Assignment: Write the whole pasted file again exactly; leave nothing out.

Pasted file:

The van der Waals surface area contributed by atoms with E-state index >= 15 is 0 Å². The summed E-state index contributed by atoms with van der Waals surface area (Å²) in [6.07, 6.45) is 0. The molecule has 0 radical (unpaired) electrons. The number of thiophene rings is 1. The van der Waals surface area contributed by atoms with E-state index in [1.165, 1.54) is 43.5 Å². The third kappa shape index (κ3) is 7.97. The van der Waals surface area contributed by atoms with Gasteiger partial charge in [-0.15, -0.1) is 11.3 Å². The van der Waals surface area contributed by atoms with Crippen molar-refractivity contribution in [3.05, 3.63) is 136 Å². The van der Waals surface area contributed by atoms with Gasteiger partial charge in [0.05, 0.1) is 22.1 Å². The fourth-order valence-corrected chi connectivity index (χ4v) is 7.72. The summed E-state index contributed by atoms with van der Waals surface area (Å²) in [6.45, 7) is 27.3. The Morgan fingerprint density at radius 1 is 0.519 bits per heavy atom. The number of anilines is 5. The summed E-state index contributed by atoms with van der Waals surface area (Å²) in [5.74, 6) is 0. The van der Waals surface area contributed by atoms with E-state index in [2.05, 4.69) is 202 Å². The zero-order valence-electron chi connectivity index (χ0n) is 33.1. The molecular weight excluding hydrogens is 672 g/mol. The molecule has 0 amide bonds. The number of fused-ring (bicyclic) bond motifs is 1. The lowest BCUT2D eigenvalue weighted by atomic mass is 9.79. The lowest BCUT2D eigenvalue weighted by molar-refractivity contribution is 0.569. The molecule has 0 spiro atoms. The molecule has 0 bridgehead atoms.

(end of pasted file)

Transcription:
The van der Waals surface area contributed by atoms with E-state index >= 15 is 0 Å². The summed E-state index contributed by atoms with van der Waals surface area (Å²) in [6.07, 6.45) is 0. The molecule has 0 radical (unpaired) electrons. The number of thiophene rings is 1. The van der Waals surface area contributed by atoms with E-state index in [1.165, 1.54) is 43.5 Å². The third kappa shape index (κ3) is 7.97. The van der Waals surface area contributed by atoms with Gasteiger partial charge in [-0.15, -0.1) is 11.3 Å². The van der Waals surface area contributed by atoms with Crippen molar-refractivity contribution in [3.05, 3.63) is 136 Å². The van der Waals surface area contributed by atoms with Gasteiger partial charge in [0.05, 0.1) is 22.1 Å². The fourth-order valence-corrected chi connectivity index (χ4v) is 7.72. The summed E-state index contributed by atoms with van der Waals surface area (Å²) in [6.45, 7) is 27.3. The Morgan fingerprint density at radius 1 is 0.519 bits per heavy atom. The number of anilines is 5. The summed E-state index contributed by atoms with van der Waals surface area (Å²) in [5.74, 6) is 0. The van der Waals surface area contributed by atoms with E-state index in [2.05, 4.69) is 202 Å². The zero-order valence-electron chi connectivity index (χ0n) is 33.1. The molecular weight excluding hydrogens is 672 g/mol. The molecule has 0 amide bonds. The number of fused-ring (bicyclic) bond motifs is 1. The lowest BCUT2D eigenvalue weighted by atomic mass is 9.79. The lowest BCUT2D eigenvalue weighted by molar-refractivity contribution is 0.569. The molecule has 0 spiro atoms. The molecule has 0 bridgehead atoms.